Also working on Canon RAW files, the difference is huge and sometimes there’s nothing better than the native RAW converter.
    Thanks so much for sharing!

  2. William Nichols
    William Nichols says:

    What I think you are finding is that Aperture modifies the RAW image the least when you import it into the program. If you look at the sharpening settings in all the applications as well as the color settings based on the type of camera you are using. All the applications give a default starting point. Aperture starts with more subtle adjustments than the rest and expects you as the professional to adjust them accordingly.

    With film you had a choice of different contrast and saturation types. All films reacted differently. Now based on the type of camera file, all the applications are trying to give you a standard result on import and you have to be the lab and printer to get exactly what you want.

    A RAW file typically gives you a lot of latitude and a wide range from whites to blacks and backs off on sharpness so you have the control. If you were to look at the RAW data before importing it in any software you would notice that it is really really flat and unsharp. So whenever you import a RAW file into an application it is making choices and adding correction to give you a starting point.

    So in my experience it is not the application that you are using, but how it is being used. There is not information missing from your files when you import to Aperture. The application is just modifying the image in a more subtle way.

    Her is a good analogy. If you take a black and white negative and process it with normal processing, then go into the dark room and make a contact print, should you expect that image to be a final print? No there is a lot of testing that needs to be done in that whole process. The more you test the more reliable your results are going to be and you will become more efficient at getting to the final result.

    The most important thing is to understand your starting point, which is where you are right now. Then keep making adjustments to your workflow to get the results you are after. Every application is going to work differently, but in the end you are the one that has to create the result. The application has no idea whether you are creating a high contrast, extremely sharp image of a weathered barn, or a soft image of a new born baby. Aperture just leans a little more to the soft baby side of things. Capture One will lean toward the Velvia high contrast, saturated, and sharp side of things.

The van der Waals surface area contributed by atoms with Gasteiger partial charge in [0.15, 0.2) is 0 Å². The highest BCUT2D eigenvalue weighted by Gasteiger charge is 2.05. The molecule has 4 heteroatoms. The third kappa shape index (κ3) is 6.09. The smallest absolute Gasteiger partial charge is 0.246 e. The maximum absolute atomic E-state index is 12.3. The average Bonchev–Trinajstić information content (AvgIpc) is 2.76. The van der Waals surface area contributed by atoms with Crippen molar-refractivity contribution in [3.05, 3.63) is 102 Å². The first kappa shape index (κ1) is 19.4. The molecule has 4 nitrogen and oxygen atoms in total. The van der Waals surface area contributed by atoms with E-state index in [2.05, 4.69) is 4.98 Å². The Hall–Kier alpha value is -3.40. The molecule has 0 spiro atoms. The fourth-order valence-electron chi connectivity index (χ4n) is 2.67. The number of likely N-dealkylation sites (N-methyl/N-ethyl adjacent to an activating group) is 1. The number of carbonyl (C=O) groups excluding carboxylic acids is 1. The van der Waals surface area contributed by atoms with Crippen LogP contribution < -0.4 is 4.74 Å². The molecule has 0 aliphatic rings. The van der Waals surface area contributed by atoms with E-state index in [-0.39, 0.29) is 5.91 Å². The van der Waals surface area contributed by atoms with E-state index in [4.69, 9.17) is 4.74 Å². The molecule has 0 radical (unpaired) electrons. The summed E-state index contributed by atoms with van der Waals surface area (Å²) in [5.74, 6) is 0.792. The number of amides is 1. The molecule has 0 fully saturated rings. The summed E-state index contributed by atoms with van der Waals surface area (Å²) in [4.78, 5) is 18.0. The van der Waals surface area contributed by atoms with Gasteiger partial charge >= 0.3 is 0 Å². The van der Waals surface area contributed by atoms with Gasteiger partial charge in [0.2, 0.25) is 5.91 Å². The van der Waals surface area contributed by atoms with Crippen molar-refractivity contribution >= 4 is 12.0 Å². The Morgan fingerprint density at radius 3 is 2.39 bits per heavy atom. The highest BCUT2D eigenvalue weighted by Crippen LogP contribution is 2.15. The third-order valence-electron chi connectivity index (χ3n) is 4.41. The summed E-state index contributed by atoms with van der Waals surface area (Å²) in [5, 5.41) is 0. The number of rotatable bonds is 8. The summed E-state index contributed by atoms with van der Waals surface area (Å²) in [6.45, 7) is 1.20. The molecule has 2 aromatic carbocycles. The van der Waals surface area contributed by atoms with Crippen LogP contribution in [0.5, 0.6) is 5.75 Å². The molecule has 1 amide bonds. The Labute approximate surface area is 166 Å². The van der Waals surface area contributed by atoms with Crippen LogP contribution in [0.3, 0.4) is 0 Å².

3. josh
    josh says:

    I like this blog. has useful information. but dude, i had to zoom into the text like 5 times before i could even begin to read it. seriously, up the font. back away from your monitor more than 1 foot and you’ll know what i mean. unless your objective is not letting people to read it. in that case. great job.

    and yes, raw conversion software is different. phase one is considered very good. gut lightroom makes workflow so damn great its hard to break. but phaseone is considered #1 by many many pros.

    another is bibble but i hate the user interface.

  4. Eric
    Eric says:

    Hi Smaku,

    Your test only suggest the result from the default settings of each program. It didn’t really tell the abilities of each programs. I think anotehr interesting things to do is, try to optimize the image to your like, and see which one is better.

    Thanks for sharing with us.


  5. Taku Kumabe
    Taku Kumabe says:

    Hi all,
    Eric, yes I understand that this only shows how each program treats the original RAW image by default. I simply wanted to show how each of them treat them so differently. Each of them start off from the same information in the RAW, as mentioned by William, but it’s just interesting to see how drastic a change the treatments are, just by default. Perhaps I’ll try out your idea a little later and see what I get.

  6. Alexey
    Alexey says: